Content and Images by Wayne Mahoney The grand plan was to ride from home (Brisbane) to mums house (Hervery Bay) by as much off road as possible and catch the train back. Distance was approximately 375 km (about 233 miles) which takes a car about 4 hours to drive via the highway. I have ridden some sections before but wanted to explore new forest and national park areas that could be linked into one continuous trail. The weather in Queensland was not good in the lead up to my trip, we had a cyclone deposit a lot of rain over the entire area but the south east corner of Queensland has just come out of summer so temperatures should be about 25 – 30 degrees (77 -86 F)  through the day. As you can see by the gear list below nothing fancy was required, I was aiming at three days on the tracks.   Screen Shot 2014-05-04 at 7.22.08 PM


I set off at about 5am, as I had a bit of road to start and wanted to avoid the traffic. First stop was Lake Kurwongbah, just as the sun and the ducks were rising. I linked up a bit of bike path and some quiet streets again to get me to the first real bush tracks. When I did reach the dirt, I bent down and rubbed my hands into the dirt and smiled . It was a work day so the only vehicles I should come across for the next 70 km would be loggers and the rangers. Some of the creeks were up higher than normal, about knee deep, so I had to carry the bike over and had a re route or two due to the logging that cost me about an hour in time as well. Time wise, I was pretty much on cue. Lunch and a restock of supplies at Wild Horse Mountain, my family and  friends were keeping an eye on my ‘spot tracker’. Safety first as they say. Had no real issues for the rest of day one, find a rhythm , follow the GPS, and enjoy the space. I had plans to make camp in Maroochydore, may even find a place to get a shower. I ticked all the right boxes and got grass, trees, shower and a bakery. DAY 1 STATISTICS 6 litres of water , 1 salad sandwich, 2 gatorade, 2 muesli bars , 1 cup of dried fruit/nuts , 1 bowl of mixed vegetables, 2 hot cross buns, 1 apple 135 km   Screen Shot 2014-05-04 at 7.25.11 PM

DAY 2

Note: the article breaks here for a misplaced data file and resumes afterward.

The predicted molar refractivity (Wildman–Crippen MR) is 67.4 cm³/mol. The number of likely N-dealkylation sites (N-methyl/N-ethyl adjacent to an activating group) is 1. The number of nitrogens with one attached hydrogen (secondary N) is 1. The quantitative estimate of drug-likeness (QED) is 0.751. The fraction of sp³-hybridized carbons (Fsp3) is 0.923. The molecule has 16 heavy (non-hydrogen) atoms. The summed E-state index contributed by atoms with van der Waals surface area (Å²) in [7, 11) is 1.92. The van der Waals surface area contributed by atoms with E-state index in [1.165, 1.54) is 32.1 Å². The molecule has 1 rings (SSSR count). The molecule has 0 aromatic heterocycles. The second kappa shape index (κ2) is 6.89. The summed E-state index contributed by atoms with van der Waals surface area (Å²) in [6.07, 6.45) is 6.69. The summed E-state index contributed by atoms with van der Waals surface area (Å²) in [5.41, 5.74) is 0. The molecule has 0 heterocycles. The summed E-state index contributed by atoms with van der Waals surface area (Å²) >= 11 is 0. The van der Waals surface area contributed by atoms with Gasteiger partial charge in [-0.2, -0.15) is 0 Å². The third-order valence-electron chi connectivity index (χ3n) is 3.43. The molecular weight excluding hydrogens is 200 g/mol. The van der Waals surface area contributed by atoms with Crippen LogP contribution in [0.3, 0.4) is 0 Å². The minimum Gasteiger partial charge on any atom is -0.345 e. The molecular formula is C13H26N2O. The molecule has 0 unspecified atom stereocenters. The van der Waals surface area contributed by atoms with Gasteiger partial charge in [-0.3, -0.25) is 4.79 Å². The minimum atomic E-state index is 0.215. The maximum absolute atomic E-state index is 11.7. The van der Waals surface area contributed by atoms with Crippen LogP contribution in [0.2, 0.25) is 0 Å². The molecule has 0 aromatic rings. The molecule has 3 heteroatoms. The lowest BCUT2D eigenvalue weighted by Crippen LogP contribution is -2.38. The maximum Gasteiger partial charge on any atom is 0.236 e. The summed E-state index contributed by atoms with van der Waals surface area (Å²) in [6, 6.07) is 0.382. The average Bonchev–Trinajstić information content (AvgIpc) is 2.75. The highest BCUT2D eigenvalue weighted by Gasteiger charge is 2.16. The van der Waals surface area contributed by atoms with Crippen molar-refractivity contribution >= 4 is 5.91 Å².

I was up and packed and on the road by 6am and at the bakery by 6.30. Fishermen and other sunshine coast residence were up and exercising already, made me look lazy. I went over the Maroochy Bridge via the bike paths which kept me clear of all vehicles while enjoying the sunrise. Best part of the day. From here I was to link up with a friend’s (Neil) route to the next national park and tracks. WOW, was that a mistake. Neil has a bit of a reputation for, lets say going off track. I had to put my gators on for snakes/spiders and spray for mosquitoes because the grass was chest to head high and the water dark, murky, and was sometimes knee deep. No we don’t have crocodiles in these parts so no big issue really. From here all should go well. I knew the trails, and the sunshine was great. I am basically heading due north with the ocean about 400 meters to my right. Very pleasant. Everything was going well until I hit Tewantin. I hit a ‘hike A bike’ section which had 30 / 40 % gradients, man that hurt. From here I joined up to the Noosa trail network, which is just beautiful and full of such diverse plant life and colors. Some sections would be better ridden on a fat bike. I arrived at Lake Cootherabah a bit after lunch , NO water is available here, it was all carted in. The local corner store makes a few quid during school holidays because of this. I resupplied and headed back to the tracks. I was behind time by an hour or two by now and was heading into the most remote section. This wide open area is called Cooloola National Park. It has a walking track and a 4×4 track inter woven through it that can take you right up to Rainbow Beach. Rainbow Beach is an access point for those traveling to Fraser Island. I stopped for dinner at about 5pm and sorted my gear out for a bit of night riding. My aim for camp was Tin Can Bay or their about, which required me to get some more dirt under the wheels. The night ride was slow and very cautious due to severe erosion of the track but I had lights and a near full moon to guide me. DAY 2 STATISTICS 8 litres of water , 1 egg pie, 2 fruit scones, 2 coffees, 2 gatorades, 1 hamburger, 2 apples, 1 tin of tuna , 1 packet of noodles, 1 gel, 2 muesli bars , 1 cup of dried fruit/nuts 120 km   Screen Shot 2014-05-04 at 7.23.50 PM